The river was peaceful, except for the motorboats noisily sputtering about. Krishna told us that he would prefer it if the motorboats were banned and only rowboats were allowed. As he took us from Assi Ghat (Ghat Number 80) to Dashashwamedh Ghat (where Brahma, the God himself, apparently not happy with creating the universe, performed a ten-horse sacrifice for some reason), he pointed out to us the significance of the various other ghats: here Sita took a bath, Valmiki wrote the Ramayana here, this is where poor people burn corpses (which is also where Raja Harishchandra worked in the graveyard while his truthfulness was being tested), that is where rich people burn corpses, here the morning aarti happens, the evening aartis happens here, and so on.
Near the end of the ride, Krishna found it very amusing as we were waiting for sunrise that all the boats had lined up facing east and all the tourists had their cameras out, me included.
If you go on a boat ride when in Varanasi (and you should), go at sunrise. A friend told me and I’m telling you. Boat rides later in the day are more crowded and the weather is less forgiving. In the evening, you can see the Aarthis from the boat, but the water is just as crowded as the land at that time.
Also, it was because of Krishna’s recommendation that we ended up having the best lassi ever at Dwarika Lassi in Ramnagar later that day, so the boat ride: completely worth it!
Quite close to Varanasi is Sarnath, the site of Buddha’s first lecture (preaching?), a museum of moderately interesting artefacts, and an excavated temple in which you can walk around among the ruins.
Having done the ten days of Vipassana last year, my mind naturally resonates with some of The Buddha’s words. I’m sure there weren’t many people other than me who stood in front of the board above and read the whole lecture. Reading the actual words, they don’t live up to the idea of a philosophical leap that had been built up in my mind. But the words of the first lecture are only the surface. Buddha changed everything for a lot of people when he came on to the scene with his singular focus on a unique (at the time) combination of detachment and compassion.
Sarnath was quite hot, and we were bamboozled by a guide. I didn’t really care because I’ve accepted gullibility as once of my character flaws, but my father was pretty irritated. The guide had said he would show us around the town and that he knew all the cool things, but it turns out he didn’t come with us into the museum or into the excavated temple, which are really the only places that you actually need a guide for.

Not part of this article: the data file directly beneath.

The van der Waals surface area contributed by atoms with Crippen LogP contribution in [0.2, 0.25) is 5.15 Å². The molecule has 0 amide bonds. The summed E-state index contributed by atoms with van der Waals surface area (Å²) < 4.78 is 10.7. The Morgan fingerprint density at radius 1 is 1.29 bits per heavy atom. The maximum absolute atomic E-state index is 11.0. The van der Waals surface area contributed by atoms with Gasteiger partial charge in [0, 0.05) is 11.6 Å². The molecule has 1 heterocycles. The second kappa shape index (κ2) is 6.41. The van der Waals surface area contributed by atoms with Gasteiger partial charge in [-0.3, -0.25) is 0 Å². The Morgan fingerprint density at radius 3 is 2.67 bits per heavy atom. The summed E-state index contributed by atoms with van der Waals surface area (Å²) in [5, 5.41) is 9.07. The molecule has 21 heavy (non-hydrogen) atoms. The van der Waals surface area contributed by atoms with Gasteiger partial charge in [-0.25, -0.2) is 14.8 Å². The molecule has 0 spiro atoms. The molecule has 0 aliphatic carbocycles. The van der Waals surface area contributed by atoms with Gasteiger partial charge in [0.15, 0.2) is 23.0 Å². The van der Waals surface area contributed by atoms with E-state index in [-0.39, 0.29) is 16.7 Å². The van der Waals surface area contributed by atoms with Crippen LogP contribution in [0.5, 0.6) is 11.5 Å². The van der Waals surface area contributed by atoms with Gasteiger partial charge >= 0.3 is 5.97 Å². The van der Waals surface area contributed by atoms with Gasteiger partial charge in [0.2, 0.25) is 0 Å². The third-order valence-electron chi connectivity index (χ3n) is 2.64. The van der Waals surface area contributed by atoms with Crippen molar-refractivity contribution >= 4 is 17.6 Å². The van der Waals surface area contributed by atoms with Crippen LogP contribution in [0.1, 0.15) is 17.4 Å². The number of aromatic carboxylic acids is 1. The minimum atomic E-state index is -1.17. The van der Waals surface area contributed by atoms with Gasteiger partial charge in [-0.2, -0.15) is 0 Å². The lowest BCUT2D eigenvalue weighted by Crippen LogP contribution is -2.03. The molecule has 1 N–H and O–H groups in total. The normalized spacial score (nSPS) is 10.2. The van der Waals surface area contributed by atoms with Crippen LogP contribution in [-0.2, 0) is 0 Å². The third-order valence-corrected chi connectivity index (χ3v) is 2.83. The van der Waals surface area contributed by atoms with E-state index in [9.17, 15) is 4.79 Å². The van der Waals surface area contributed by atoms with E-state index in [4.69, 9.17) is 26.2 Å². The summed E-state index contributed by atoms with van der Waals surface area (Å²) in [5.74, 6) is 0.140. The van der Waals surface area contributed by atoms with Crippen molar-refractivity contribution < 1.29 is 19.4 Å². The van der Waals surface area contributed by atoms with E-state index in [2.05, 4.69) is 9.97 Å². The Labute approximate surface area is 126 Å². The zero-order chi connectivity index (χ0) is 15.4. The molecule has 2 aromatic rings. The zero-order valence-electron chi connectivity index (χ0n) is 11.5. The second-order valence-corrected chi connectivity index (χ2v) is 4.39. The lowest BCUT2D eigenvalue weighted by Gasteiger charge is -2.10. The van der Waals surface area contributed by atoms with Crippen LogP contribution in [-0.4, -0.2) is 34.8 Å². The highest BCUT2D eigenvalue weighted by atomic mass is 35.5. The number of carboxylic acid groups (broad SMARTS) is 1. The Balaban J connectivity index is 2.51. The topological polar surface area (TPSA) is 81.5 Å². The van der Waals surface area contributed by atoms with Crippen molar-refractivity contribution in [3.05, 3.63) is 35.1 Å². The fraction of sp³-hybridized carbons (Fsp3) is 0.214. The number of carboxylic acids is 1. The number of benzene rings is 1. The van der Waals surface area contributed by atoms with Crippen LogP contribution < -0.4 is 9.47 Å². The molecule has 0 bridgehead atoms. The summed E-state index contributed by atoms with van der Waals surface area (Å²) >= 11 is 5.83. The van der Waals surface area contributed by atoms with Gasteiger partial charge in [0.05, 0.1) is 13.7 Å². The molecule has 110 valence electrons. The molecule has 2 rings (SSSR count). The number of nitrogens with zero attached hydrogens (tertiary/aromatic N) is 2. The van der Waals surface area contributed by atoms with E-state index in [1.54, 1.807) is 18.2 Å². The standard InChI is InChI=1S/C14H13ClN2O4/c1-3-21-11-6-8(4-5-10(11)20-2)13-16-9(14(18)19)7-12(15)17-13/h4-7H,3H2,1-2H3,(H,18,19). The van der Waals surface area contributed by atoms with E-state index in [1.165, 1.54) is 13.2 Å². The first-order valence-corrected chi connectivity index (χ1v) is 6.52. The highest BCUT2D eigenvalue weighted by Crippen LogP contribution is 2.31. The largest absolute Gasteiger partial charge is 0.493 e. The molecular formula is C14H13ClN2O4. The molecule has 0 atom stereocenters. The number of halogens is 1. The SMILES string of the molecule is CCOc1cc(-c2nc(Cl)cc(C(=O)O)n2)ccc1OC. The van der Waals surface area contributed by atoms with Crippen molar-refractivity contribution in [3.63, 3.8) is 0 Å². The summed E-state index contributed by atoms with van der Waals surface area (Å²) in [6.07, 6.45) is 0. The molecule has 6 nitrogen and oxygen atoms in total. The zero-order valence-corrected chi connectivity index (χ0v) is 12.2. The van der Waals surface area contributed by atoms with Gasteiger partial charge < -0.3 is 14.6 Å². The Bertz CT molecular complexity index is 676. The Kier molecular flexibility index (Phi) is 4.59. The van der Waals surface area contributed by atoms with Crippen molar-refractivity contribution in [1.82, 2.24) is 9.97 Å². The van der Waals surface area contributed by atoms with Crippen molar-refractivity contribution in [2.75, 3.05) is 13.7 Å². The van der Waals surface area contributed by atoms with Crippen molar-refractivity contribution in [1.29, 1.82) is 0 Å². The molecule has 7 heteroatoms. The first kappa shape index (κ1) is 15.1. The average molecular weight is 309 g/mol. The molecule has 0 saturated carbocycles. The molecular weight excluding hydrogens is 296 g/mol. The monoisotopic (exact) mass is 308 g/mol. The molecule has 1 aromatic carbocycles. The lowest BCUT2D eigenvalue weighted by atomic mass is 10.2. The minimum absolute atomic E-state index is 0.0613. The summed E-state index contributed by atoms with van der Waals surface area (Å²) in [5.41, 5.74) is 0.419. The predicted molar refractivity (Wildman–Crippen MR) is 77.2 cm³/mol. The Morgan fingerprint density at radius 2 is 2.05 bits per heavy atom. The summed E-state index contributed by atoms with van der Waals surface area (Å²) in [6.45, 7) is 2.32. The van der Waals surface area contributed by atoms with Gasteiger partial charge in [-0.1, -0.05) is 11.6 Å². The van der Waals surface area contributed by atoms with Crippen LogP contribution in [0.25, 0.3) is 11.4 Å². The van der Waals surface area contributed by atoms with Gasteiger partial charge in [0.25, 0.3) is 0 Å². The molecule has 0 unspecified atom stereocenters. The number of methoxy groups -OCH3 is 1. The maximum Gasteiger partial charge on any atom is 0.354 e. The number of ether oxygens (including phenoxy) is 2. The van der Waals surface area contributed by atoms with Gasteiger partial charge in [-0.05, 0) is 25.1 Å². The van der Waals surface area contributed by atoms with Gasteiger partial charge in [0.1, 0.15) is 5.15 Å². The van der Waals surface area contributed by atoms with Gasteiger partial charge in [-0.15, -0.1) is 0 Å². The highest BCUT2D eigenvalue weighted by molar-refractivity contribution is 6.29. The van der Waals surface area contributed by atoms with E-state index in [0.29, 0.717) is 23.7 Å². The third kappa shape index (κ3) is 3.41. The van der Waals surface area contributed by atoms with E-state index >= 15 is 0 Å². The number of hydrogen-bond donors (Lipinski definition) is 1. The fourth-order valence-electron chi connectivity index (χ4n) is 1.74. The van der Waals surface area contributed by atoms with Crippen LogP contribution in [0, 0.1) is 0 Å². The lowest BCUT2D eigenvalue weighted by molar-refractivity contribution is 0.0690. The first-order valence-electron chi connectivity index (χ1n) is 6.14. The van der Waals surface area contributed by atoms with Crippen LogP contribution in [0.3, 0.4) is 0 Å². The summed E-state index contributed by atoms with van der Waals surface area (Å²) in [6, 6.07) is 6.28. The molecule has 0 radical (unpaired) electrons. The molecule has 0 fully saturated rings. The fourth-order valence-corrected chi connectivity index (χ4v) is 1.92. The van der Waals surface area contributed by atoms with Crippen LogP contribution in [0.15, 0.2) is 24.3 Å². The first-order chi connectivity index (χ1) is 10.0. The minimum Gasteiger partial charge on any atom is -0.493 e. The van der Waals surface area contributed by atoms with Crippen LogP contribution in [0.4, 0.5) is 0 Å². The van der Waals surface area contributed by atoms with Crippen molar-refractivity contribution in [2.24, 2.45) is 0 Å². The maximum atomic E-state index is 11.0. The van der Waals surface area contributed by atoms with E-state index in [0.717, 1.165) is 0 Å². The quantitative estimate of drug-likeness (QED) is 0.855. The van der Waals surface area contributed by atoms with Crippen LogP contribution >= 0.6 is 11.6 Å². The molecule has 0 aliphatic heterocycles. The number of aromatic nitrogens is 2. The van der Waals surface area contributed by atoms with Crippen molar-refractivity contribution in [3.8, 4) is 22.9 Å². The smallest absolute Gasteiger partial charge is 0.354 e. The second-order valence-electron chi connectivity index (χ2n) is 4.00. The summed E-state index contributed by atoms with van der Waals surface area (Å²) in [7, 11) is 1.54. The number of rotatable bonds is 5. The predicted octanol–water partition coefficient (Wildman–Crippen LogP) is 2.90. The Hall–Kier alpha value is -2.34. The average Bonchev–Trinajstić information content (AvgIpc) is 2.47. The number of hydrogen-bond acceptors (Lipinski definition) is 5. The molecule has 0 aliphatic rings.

However, he did tell us stories of his family. They were apparently zamindars (landlords) who were stripped of most of their land decades ago when the Indian government got rid of the regressive zamindari system (of course, his family wasn’t evil like that at all), and now they subsist with a few farms and side jobs such as being an unofficial guide. He also told us that global warming was due to human intervention.
I was impressed with this at first, but then he went on to say that by human intervention, he meant the nuclear missiles that “the leader of North Korea” had just launched into the sky. These missiles had clearly split the sky and the suns warmth was reaching us more directly, which was obviously the cause of an unusually long and hot Summer in Uttar Pradesh. I guess it’s better than Climate Change denial, because he did say in conclusion humans need to stop meddling with nature.
If you’re in Sarnath and feel like you need a guide for history, get one from the tourist office rather than a guy who approaches you at an auto stand. However, if you want some not-necessarily-historically-accurate stories, and don’t mind getting a wee bit cheated, go with the unofficial guys. They’re just as cool, and know more than they know.